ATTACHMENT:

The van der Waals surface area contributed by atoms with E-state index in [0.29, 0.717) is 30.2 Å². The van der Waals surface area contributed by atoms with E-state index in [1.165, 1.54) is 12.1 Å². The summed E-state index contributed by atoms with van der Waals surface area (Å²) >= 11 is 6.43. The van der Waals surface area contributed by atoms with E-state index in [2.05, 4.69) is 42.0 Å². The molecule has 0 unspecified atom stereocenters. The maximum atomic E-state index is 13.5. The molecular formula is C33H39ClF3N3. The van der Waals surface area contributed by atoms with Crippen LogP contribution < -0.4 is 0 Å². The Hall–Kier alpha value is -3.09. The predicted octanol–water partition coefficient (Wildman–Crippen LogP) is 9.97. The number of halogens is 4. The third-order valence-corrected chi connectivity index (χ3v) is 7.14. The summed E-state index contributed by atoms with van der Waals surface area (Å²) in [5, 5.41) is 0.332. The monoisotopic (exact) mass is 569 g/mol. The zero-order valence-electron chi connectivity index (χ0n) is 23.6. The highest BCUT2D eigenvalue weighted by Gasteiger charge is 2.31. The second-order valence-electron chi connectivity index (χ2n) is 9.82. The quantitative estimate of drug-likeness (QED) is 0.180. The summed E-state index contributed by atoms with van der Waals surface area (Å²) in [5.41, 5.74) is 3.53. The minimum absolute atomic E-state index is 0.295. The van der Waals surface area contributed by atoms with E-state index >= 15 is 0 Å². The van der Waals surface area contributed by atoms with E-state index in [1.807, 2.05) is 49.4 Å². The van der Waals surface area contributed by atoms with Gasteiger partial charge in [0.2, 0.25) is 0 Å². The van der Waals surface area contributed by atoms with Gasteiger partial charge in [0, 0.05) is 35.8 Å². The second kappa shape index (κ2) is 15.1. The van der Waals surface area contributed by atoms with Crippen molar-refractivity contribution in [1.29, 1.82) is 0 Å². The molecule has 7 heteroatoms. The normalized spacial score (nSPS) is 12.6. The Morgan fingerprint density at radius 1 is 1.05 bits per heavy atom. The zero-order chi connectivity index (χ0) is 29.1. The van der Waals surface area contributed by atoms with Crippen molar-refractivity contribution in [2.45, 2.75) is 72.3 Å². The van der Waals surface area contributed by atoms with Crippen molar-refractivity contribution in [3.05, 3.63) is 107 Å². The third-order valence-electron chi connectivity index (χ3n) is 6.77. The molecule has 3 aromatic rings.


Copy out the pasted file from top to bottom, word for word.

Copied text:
The van der Waals surface area contributed by atoms with E-state index in [0.29, 0.717) is 30.2 Å². The van der Waals surface area contributed by atoms with E-state index in [1.165, 1.54) is 12.1 Å². The summed E-state index contributed by atoms with van der Waals surface area (Å²) >= 11 is 6.43. The van der Waals surface area contributed by atoms with E-state index in [2.05, 4.69) is 42.0 Å². The molecule has 0 unspecified atom stereocenters. The maximum atomic E-state index is 13.5. The molecular formula is C33H39ClF3N3. The van der Waals surface area contributed by atoms with Crippen LogP contribution < -0.4 is 0 Å². The Hall–Kier alpha value is -3.09. The predicted octanol–water partition coefficient (Wildman–Crippen LogP) is 9.97. The number of halogens is 4. The third-order valence-corrected chi connectivity index (χ3v) is 7.14. The summed E-state index contributed by atoms with van der Waals surface area (Å²) in [5, 5.41) is 0.332. The monoisotopic (exact) mass is 569 g/mol. The zero-order valence-electron chi connectivity index (χ0n) is 23.6. The highest BCUT2D eigenvalue weighted by Gasteiger charge is 2.31. The second-order valence-electron chi connectivity index (χ2n) is 9.82. The quantitative estimate of drug-likeness (QED) is 0.180. The summed E-state index contributed by atoms with van der Waals surface area (Å²) in [5.41, 5.74) is 3.53. The minimum absolute atomic E-state index is 0.295. The van der Waals surface area contributed by atoms with E-state index >= 15 is 0 Å². The van der Waals surface area contributed by atoms with E-state index in [1.807, 2.05) is 49.4 Å². The van der Waals surface area contributed by atoms with Gasteiger partial charge in [0.2, 0.25) is 0 Å². The van der Waals surface area contributed by atoms with Gasteiger partial charge in [0, 0.05) is 35.8 Å². The second kappa shape index (κ2) is 15.1. The van der Waals surface area contributed by atoms with Crippen molar-refractivity contribution in [1.29, 1.82) is 0 Å². The molecule has 7 heteroatoms. The normalized spacial score (nSPS) is 12.6. The Morgan fingerprint density at radius 1 is 1.05 bits per heavy atom. The zero-order chi connectivity index (χ0) is 29.1. The van der Waals surface area contributed by atoms with Crippen molar-refractivity contribution in [2.45, 2.75) is 72.3 Å². The van der Waals surface area contributed by atoms with Crippen molar-refractivity contribution in [3.05, 3.63) is 107 Å². The third-order valence-electron chi connectivity index (χ3n) is 6.77. The molecule has 3 aromatic rings.